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Thousands Protest the Racist Murder of Trayvon Martin at NYC's 'Million Hoodie March'

Participants stressed that while they were there for Trayvon Martin, the problem went far beyond him, to a culture in which young Black men are assumed to be dangerous.
 
 
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Last night, thousands of individuals packed into New York's Union Square before taking the streets for the Million Hoodies March. They came to demand justice for Trayvon Martin, the seventeen-year-old boy who was murdered in Sanford, Florida, after buying some Skittles and iced tea. His confessed murderer, neighborhood watchman George Zimmerman, cried self-defense, and the police did not charge him. But recently released 9/11 calls and testimony from Martin's friend, to whom he was speaking moments before his death, make it clear that Zimmerman was on the prowl before he fatally shot Trayvon.

Police, however, seemed to have little interest in investigating the death of a young, Black male. Cops even called Trayvon Martin's body a John Doe. Combating the racism exhibited by both Zimmerman and the Sanford Police Department, the message last night was not that Martin is just another dead Black kid -- it was that "Trayvon Martin matters. You matter." Moreover, it was that justice is universal. "No justice, no peace," they said. "What if Martin had been white?" Demonstrators demanded Zimmerman be prosecuted and called for a cultural revolution to create a society where being Black in a hoodie doesn't get people murdered, by citizens or police.

"I reek of Brooklyn," said City Councilman Jumaane Williams from the stage, a gray hood over his long dreads. "I'm not a criminal. I'm a New York City Councilman."

"My blood is not cheap. We want justice -- just like you want justice when police fall, we want justice when we fall," said Williams, who has been an outspoken critic of New York's racist stop-and -frisk policing tactic.

"I don't play the race card," Williams said, "it's always given to me."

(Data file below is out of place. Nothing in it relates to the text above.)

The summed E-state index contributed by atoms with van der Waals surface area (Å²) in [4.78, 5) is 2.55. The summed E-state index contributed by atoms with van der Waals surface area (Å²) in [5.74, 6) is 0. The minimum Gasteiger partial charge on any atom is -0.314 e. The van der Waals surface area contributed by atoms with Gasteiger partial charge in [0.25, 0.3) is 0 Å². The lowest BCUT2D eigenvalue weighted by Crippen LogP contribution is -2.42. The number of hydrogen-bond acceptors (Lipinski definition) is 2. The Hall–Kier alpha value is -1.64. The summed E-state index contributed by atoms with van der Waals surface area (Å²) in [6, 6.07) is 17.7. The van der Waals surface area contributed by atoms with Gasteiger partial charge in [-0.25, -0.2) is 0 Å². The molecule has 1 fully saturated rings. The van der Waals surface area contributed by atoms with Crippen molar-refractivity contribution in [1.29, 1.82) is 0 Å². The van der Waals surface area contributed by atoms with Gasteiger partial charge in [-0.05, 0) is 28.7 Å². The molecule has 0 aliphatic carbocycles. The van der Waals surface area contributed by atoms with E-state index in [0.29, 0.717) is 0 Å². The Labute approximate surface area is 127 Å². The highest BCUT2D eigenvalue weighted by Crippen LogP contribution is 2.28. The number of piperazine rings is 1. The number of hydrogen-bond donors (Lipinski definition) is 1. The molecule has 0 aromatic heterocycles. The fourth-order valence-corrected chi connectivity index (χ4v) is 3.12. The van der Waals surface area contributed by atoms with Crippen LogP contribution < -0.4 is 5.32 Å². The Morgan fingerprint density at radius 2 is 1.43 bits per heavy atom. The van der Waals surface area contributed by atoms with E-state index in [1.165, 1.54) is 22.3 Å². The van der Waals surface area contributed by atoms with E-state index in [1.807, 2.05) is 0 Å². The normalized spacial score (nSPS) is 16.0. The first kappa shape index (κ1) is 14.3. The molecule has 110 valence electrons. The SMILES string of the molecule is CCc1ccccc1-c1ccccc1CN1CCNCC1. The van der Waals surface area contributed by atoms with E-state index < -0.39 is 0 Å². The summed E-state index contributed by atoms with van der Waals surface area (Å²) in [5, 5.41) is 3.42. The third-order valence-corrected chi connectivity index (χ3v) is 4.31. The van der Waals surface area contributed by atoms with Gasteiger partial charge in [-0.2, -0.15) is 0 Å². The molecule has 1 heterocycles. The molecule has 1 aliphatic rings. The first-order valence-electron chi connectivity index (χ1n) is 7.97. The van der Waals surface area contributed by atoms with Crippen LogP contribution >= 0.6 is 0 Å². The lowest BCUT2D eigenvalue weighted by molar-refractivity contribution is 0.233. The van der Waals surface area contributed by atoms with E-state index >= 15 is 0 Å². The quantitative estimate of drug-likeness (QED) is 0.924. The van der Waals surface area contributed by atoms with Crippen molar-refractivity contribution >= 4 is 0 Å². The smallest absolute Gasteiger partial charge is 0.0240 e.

Williams, like other participants, stressed that while they were there for Trayvon Martin, the problem went far beyond him. Ours is a deadly culture, they said, in which young Black men are assumed to be dangerous.

"The mayor and commissioner of this city have provided no leadership," said Williams, adding that they have instead "provided a culture that, at a minimum, allowed me to be arrested on Labor Day, and Ramarley Graham shot." Just eighteen years old when NYPD officers busted down his door without a warrant, Graham was shot and killed in the bathroom of his apartment, while his grandmother and six-year-old brother were inside. He, too, was wearing a hoodie, and his name was echoed throughout the night.

As the Martins' lawyer Benjamin Crump took the stage, he explained that Zimmerman's accusations (that Martin was on drugs and "up to no good") were racial stereotypes. Perhaps more disturbing is that the police believed him. Crump reiterated that no drug, alcohol, or background tests were conducted on George Zimmerman before he was allowed to walk away without a murder charge. Martin, however, was tested for substances posthumously. Even in death, he was suspicious.

"I am Trayvon Martin!" the crowd chanted repeatedly, echoing rallying cries following Troy Davis' execution.

The most emotional part of the evening, however, was when Martin's parents took the stage. For so many women in the crowd that night, the march was about showing support for the Martins, and ensuring the safety of their own children.

"We're not going to stop until we get justice," said Trayvon's father, Tracy Martin, "My son did not deserve to die."

"Trayvon was just a typical teenager," he said, "Trayvon was not a bad person."

Martin said that while nothing can bring his son back, he can work to ensure that justice is served and that no other parents have to suffer like he has.

 
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